Chapter One: It was the best of times, it was the worst of times.

Australian National University

Going on exchange while the Coronavirus is spreading in the world isn’t a fun thing. I did not want to start the blog with the virus, however, without all the troubles prior to the beginning of my semester abroad, the story will not be completed. 

After taking the final exam at Manchester, I took a flight the next day back to China, planning to stay home for seven days during Chinese New Year and then embark on a journey to Australia. However, it was at that time that the Coronavirus outbreak started in China. On the 1stof February, after I checked in at the airport and started shopping in the duty-free area, my friends texted me that Scott Morrison has set a travel ban for visitors from China. “Are you kidding me?” I walked to the airport departure board and saw flights to Sydney, Melbourne, Brisbane… all cancelled! 

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As you can imagine what happened next, the airport turned into a huge mess. People queuing for luggage, staff unloading and distributing them to the passengers. Each individual was wearing a mask, pushing through the crowd to get their luggage. I felt like even a healthy person could get sick or be affected under that circumstance. I finally got home with all my luggage, tired like a horse. 

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It was a Saturday night, I sent emails to anyone who I thought may help. I kept telling myself to calm down, wait at least until Monday to see what they will reply. However,  I also worried that with one more day of hesitation, Britain will shut their door. Friends at uni texted me: “Hey, Ziqi. You can still come back to Manchester. Don’t have to gap.” Was this it? Were all my efforts for exchange ended up in this way? It was one of the most difficult weeks in my life. I was desperate: checked news, checked email boxes, texted Australian oversea students in China…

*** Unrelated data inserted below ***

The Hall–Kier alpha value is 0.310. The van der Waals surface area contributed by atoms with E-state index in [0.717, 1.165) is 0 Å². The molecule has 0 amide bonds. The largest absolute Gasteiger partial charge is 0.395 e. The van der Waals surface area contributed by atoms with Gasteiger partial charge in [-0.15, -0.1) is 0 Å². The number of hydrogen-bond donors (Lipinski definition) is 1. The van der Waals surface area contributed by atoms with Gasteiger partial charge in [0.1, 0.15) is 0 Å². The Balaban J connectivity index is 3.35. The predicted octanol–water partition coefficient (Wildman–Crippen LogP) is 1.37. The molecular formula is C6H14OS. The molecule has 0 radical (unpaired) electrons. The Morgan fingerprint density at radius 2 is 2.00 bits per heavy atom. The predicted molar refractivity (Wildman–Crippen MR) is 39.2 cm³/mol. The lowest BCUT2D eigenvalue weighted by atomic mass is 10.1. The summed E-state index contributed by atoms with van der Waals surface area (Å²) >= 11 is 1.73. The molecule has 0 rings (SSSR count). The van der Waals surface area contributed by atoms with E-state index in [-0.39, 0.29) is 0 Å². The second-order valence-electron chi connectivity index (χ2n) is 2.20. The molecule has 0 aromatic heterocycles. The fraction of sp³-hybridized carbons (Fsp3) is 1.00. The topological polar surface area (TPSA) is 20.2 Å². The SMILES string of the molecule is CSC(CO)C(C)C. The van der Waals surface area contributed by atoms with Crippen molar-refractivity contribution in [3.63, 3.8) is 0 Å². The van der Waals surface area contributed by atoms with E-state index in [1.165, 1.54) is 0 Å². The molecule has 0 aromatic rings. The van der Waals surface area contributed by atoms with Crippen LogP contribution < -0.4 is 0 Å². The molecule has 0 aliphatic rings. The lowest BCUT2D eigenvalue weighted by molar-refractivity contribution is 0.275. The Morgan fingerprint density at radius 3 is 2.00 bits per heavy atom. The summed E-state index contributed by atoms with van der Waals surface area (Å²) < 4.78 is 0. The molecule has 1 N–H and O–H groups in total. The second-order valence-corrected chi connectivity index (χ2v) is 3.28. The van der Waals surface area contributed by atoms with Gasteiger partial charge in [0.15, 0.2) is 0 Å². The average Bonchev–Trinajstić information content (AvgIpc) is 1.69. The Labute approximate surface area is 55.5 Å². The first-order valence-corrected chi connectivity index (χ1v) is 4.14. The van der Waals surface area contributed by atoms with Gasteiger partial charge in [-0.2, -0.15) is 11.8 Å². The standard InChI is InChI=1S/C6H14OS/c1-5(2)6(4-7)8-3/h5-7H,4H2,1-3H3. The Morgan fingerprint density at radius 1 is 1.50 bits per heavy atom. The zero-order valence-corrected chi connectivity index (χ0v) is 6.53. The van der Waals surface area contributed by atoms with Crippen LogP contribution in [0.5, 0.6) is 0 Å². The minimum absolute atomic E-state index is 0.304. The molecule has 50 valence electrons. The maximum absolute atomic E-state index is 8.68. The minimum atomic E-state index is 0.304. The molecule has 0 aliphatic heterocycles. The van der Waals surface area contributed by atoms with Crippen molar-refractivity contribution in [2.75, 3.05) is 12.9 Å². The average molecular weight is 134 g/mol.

After struggling for one week, I weighted different options and decided to go to Thailand with two other girls for 14 days of isolation. It was my third time going to Thailand. Upon leaving there, I promised myself to never visit Thailand again. 

Hope is an important thing. Once there is hope, you will feel much better. In the flat we rented, we cooked, watched movies, chatted, and counted the 14 days down. It is true that plans can never keep up with changes. Just as I first planned to get to ANU campus early and mix up with all other students, I have now undergone an unexpected two-week vacation and missed O-week.  

THE EAST COAST

By Issy Jackson (University of Sydney, Australia)

THE EAST COAST

Whether you’re going from Cairns to Sydney or Sydney to Cairns, there’s so much to do when travelling the East Coast of Australia. No matter how long you’re planning to go for, here are some of the places that you can’t miss. From North to South, I’ll take you through some of the classic destinations as well as some of the lesser well-known experiences that I heard about from other Backpackers!

Magnetic Island

Just a short ferry off the coast of Townsville, Magnetic Island is the perfect place to spend a few nights to explore. Its small bus system is easy enough to get from one side of the island to the other, but if that’s not your thing then you can also hire one of the infamous open-top Barbie Cars that are so popular! Here, the Base Hostel is one of the nicest I’ve been to with loads of social areas right by the beach. Everyone will be talking about The Forts Walk and how many koala bears they saw!!

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Hellfire Bay, Magnetic Island

Airlie Beach and the Whitsundays

You can’t do the East Coast without going to the Whitsundays – I liked it so much that I went twice! Airlie Beach is a little town that is based on Whitsunday tourism, so everyone you meet will be talking about which boat they’re about to go on which makes a really sociable atmosphere. I recommend doing one of the three-night boat cruises. It gives you the chance to make lots of friends as well as having loads of opportunities to go snorkeling with turtles, banana-boating and even scuba-diving. Of course, you’ll also get to see some of the whitest sand in the world at Whitehaven Beach too!